Jerome Greer Chandler

Jerome Greer Chandler
Articles
Eco-Friendly Carpeting 

While the recent retinue of cabin offerings focuses on services, there’s also new pure product to be had. Consider eco-friendly carpeting.

Pratt & Whitney Global Service Partners–JV Facilities 

Christchurch Engine Center (New Zealand). A JV between Pratt & Whitney and Air New Zealand.

Eagle Services Asia (Singapore). A JV involving Pratt & Whitney and SIA Engineering Co.

Shanghai Engine Center (China). A joint venture between Pratt & Whitney and China Eastern Airlines.

Turkish Engine Center (Turkey). A joint venture of Pratt & Whitney and Turkish Technic.

Asian Compressor Technology Services (Taiwan). This tripartite JV encompasses Pratt & Whitney, SIA Engineering Co., and China Airlines.

Cooperation vs Competition 

As cutting-edge technology renders powerplants exponentially more reliable—able to shun shop visits in a fashion earlier engines never could—cooperative agreements among OEMs and MROs are taking off. That is the irony of it.

Believe In Ghosts? 

Aviation maintenance professionals are not an overly superstitious lot. But they do believe in ghosts. The “ghosts” in question here are phantom components, whose very existence is shadowy, ethereal.

They manifest themselves when MROs and airlines go looking for parts. Sellers say they have the part on hand, but in reality, “they do not have the quantity they represent, or they don’t even have the part,” says Brian Tolley, president of PartsBase.

Customization Challenges 

Most airlines do it, but the MROs that maintain their flying machines don’t necessarily like it. The issue? Customized maintenance programs. More specifically, MROs must figure out how to keep turn times short and efficiency high while adhering to airlines’ differing directions.

“In most cases, you’re going to work under [a specific carrier’s] maintenance program—work off their cards, their package. And that is a real problem for an MRO,” says Jim Ganopulos, Delta TechOps’ general manager of fleet management engineering for Boeing 757s, 767s and 777s.

India's Mysore Airport Cleared For Commercial Operations 

The Directorate General of Civil Aviation (DGCA) has cleared Mysore Airport for commercial operations. The airport has been idle since its official inauguration on May 15.

The first flight is expected to be operated by Kingfisher, arriving in Mysore on Oct. 1 from Chennai via Bengaluru. It intends to operate flights every day except Saturdays.

MROs’ Data Dance 

Here is the challenge that MRO and other industries face in this wondrous Web-synced world we inhabit: sharing vital data while keeping it safe from those who would co-opt or corrupt it.

Avalanche of Audits? 

There’s a continuous, almost cacophonous, call out there today that commands commercial aircraft main-tainers to demonstrate compliance to regulators, customers and accrediting agencies. The chosen instrument is the audit, and some claim the industry is all but awash in them.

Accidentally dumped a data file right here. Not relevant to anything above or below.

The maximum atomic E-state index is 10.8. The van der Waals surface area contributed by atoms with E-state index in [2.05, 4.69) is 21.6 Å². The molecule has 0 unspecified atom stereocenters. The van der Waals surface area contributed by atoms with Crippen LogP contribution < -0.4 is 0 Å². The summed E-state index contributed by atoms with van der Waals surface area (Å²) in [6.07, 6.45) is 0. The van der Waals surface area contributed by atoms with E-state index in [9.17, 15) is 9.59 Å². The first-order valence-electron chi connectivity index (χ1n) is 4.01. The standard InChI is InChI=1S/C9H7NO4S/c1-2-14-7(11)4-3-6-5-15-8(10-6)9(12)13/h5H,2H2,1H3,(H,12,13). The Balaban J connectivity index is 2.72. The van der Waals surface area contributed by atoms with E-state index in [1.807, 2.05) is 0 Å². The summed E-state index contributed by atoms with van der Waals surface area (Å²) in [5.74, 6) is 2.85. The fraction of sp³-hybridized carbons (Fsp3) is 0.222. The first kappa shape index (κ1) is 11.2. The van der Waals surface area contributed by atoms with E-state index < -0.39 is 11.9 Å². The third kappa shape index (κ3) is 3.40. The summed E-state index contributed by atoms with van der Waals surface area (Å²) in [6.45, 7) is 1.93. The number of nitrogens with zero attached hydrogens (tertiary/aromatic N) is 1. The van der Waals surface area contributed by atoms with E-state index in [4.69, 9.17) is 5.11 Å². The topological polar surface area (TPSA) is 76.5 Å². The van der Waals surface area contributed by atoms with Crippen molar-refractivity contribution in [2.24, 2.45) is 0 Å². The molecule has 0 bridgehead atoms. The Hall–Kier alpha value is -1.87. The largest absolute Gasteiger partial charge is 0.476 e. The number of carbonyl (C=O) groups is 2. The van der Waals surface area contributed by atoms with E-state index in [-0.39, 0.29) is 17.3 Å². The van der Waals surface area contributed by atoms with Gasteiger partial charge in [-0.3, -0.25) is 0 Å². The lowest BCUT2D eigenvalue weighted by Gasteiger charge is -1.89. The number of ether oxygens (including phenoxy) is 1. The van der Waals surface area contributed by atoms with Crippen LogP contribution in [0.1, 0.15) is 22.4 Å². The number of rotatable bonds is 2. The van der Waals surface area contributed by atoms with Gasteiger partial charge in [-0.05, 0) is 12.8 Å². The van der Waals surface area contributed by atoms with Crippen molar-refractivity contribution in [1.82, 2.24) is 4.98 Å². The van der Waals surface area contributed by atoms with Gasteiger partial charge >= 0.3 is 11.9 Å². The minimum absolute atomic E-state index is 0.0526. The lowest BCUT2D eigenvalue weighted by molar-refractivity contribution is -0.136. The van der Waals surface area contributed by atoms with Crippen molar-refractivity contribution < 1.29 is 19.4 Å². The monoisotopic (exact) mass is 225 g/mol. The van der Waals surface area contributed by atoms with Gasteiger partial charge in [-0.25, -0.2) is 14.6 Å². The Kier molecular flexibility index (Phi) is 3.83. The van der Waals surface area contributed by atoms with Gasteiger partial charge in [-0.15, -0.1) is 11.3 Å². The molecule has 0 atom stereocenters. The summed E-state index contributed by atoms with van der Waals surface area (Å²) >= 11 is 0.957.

2009 AUDITS PER ORGANIZATION 
2009 AUDITS PER ORGANIZATION
EVA Total Audits 2009 EVA Regulatory Audits 2009 EVA Customer Audits 2009 EVA Internal Audits 2009 EVA Audit Costs 2009
43 16 23 N/A $200,000
AAR Total Audits 2009 AAR Regulatory (FAA) Audits 2009 AAR Customer Audits 2009 A
Rethinking Robotics 

Consider the potential and the reality of using robotics in MRO. One researcher dubs the chasm between the two “The Valley of Death.” Another insists the “color of money” is to blame. Either way, what is increasingly clear is that maintenance, repair and overhaul lags behind other industries when it comes to automating key processes.

New Leadership Leanings 

Shifting, or some say unsettling, dynamics dictate new and different leadership skills among independent MRO and airline maintenance and engineering executives. That is the gist of a just-completed survey conducted by executive recuitment firm Spencer Stuart and Overhaul & Maintenance.

Academia Advances MRO 

Do not blink. Over the next decade, the ways we monitor, mend and map aircraft could fundamentally change. From inflight systems that redefine “on-wing” reliability to composite algorithms that pinpoint problems and techniques that meld metals more strongly, researchers from North America to The Netherlands are making bonafide breakthroughs.

Volcanic Ash Etches windows 

Certainly the volcano beneath Iceland’s Eyjafjallajokull glacier had a demonic effect on European air travel this past spring. Ironically, O&M spoke with Aircraft Window Repairs’ Robert Cupery shortly before the eruption hit stride. He said that the airborne effluent from the June 1991 eruption of Mount Pinatubo in the Philippines (the largest of the 20th century) has finally abated.

Working with Windows 

Despite high-profile windscreen cracks that temporarily grounded a Qantas Boeing 747-400 in April, “cracking is really pretty rare,” says Michael Singley, VP of Pacific Aero Tech, a major window repair shop. He says the windscreen design in question was “almost 20 years old.” And although there’s never been an issue with it, he says, “nothing’s bulletproof. At some point [a problem] is going to rear its ugly head.”

Parting Out 

In the aircraft disassembly and parting out business, this is both the best of times and perhaps the most challenging. “Parked aircraft are at historic levels,” says Steve Connolly, president and CEO of GE Capital Aviation Services’ Asset Management Services division. “There are about 2,900 aircraft that are currently parked worldwide,” echoes Tom Stewart, president and CEO of Stewart Industries. Historically, Stewart says about 80% of aircraft that enter a storage program never emerge whole again. “They’re parted out and eventually scrapped.”

 
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